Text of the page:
Critical Theory – Social Justice (CTSJ) is fundamentally interdisciplinary, drawing on ideas from across traditional academic disciplines. “Critical” refers to various bodies of theory and method—Marxism, psychoanalysis, the Frankfurt School, deconstruction, critical race studies, queer theory, feminist theory, postcolonial theory, and intersectionality—that interrogate the essentialist assumptions that underlie social identities. “Social justice” refers to an extrajuridical concept of fairness that is focused on exposing and ending social inequalities. The aim of the Critical Theory – Social Justice department is to promote understanding of how categories such as “race”, “sexual orientation,” and “nationality” help people recognize and combat some injustices and hinder them from recognizing and combating others.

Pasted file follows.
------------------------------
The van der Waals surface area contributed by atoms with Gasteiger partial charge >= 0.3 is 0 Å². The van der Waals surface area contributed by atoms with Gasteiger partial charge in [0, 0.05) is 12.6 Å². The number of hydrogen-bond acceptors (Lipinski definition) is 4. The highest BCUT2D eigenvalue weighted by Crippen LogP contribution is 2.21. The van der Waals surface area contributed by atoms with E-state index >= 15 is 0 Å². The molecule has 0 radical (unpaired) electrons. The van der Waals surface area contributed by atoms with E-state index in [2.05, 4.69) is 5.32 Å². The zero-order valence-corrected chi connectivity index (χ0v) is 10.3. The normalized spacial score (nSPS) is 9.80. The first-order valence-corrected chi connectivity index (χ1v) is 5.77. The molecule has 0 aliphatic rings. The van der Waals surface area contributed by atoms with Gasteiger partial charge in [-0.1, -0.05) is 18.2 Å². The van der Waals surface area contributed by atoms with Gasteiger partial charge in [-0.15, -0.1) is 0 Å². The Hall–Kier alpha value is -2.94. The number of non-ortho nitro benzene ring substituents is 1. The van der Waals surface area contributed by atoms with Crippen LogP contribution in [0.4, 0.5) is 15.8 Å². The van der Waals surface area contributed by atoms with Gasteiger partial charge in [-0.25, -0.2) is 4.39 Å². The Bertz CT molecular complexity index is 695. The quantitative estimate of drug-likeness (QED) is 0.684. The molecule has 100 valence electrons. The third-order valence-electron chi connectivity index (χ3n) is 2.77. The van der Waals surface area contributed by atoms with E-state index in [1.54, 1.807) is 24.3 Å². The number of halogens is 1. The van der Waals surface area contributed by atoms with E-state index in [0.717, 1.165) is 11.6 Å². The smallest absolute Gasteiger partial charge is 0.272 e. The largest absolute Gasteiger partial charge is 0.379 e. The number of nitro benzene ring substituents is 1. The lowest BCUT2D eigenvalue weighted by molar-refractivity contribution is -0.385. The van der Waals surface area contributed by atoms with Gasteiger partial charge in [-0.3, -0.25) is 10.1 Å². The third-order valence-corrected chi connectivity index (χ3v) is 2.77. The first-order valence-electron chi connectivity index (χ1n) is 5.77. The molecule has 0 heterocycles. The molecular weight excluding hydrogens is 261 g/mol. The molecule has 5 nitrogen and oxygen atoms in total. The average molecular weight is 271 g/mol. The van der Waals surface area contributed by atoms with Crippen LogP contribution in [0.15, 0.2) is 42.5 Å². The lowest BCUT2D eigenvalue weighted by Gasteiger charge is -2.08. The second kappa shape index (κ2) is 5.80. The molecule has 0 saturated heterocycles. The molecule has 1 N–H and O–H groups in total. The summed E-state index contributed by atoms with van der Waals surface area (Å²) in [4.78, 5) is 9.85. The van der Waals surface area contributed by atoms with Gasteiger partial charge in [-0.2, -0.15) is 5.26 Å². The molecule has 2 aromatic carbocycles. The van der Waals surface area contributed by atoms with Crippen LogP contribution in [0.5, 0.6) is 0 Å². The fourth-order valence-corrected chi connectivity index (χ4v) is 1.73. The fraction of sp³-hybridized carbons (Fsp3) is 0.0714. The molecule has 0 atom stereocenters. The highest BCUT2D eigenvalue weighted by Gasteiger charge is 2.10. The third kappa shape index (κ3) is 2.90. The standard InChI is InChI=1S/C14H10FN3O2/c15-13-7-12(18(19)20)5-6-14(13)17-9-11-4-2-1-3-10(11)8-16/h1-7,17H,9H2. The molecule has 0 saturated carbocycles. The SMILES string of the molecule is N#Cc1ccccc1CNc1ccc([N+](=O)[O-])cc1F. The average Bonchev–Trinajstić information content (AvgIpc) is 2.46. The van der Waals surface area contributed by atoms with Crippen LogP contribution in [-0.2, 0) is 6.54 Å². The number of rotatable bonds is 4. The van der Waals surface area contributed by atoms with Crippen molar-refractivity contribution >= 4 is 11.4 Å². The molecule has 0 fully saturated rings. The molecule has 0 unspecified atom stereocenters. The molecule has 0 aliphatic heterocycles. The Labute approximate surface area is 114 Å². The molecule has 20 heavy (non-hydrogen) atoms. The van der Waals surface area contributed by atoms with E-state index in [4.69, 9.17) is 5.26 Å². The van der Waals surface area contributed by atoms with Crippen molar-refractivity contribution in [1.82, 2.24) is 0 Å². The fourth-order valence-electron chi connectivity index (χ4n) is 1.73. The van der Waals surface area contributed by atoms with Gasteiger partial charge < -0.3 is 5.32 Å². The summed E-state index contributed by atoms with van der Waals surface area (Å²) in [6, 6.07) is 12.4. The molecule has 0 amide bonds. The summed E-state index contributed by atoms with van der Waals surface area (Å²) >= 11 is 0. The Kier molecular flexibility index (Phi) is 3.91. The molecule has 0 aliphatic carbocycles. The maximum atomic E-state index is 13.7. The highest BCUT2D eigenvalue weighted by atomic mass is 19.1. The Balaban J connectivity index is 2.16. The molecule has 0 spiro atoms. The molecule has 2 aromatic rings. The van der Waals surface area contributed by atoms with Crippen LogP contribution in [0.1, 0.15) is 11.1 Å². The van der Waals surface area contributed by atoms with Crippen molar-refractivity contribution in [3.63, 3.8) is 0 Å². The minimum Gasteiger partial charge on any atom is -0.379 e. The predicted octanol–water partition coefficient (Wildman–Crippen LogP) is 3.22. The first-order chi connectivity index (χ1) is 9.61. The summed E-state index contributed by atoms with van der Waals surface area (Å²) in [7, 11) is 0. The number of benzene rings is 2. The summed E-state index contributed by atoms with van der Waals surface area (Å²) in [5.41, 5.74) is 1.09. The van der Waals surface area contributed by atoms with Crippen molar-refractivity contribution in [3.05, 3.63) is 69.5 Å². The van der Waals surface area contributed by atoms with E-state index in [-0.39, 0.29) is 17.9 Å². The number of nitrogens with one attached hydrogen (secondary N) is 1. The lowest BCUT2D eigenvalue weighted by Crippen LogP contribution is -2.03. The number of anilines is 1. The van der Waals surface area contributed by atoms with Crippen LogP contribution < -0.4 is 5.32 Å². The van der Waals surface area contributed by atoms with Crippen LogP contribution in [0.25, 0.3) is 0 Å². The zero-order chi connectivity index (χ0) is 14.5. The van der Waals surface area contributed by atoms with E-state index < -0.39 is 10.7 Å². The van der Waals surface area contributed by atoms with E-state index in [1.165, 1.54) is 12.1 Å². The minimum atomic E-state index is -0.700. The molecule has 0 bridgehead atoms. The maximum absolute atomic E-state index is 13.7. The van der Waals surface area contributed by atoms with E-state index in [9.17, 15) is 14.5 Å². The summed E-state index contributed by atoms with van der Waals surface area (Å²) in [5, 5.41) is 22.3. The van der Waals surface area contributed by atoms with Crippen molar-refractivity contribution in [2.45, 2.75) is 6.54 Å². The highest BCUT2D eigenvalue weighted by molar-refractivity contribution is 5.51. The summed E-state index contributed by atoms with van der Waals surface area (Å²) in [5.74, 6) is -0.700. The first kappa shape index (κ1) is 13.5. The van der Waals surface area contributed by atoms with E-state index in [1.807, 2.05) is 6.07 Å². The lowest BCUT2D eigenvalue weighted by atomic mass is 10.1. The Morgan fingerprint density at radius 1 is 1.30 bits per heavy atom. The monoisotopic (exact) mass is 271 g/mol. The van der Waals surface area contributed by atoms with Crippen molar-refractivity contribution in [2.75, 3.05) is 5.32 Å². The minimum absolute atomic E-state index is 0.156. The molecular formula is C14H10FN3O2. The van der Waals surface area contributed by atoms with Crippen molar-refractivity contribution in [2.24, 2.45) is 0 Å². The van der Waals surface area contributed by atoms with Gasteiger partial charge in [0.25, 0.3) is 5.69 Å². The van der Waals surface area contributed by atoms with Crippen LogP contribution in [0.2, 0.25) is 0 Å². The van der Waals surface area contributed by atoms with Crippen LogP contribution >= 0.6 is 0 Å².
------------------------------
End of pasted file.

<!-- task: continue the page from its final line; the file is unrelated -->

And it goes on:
The department's course offerings are divided into three levels: 100-level classes teach students how to think critically about a wide range of topics, including race, gender, sexuality, and nationality. 200-level classes teach students how to participate in a seminar, including how to contribute to class discussion and how to research and write a scholarly paper. 300-level classes teach students a major body of critical theory or a research methodology. -- Occidental College Course Catalog

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Browse the Critical Theory and Social Justice Collections:

Critical Theory and Social Justice URC Student Scholarship

CTSJ: Journal of Undergraduate Research

CTSJ Student Scholarship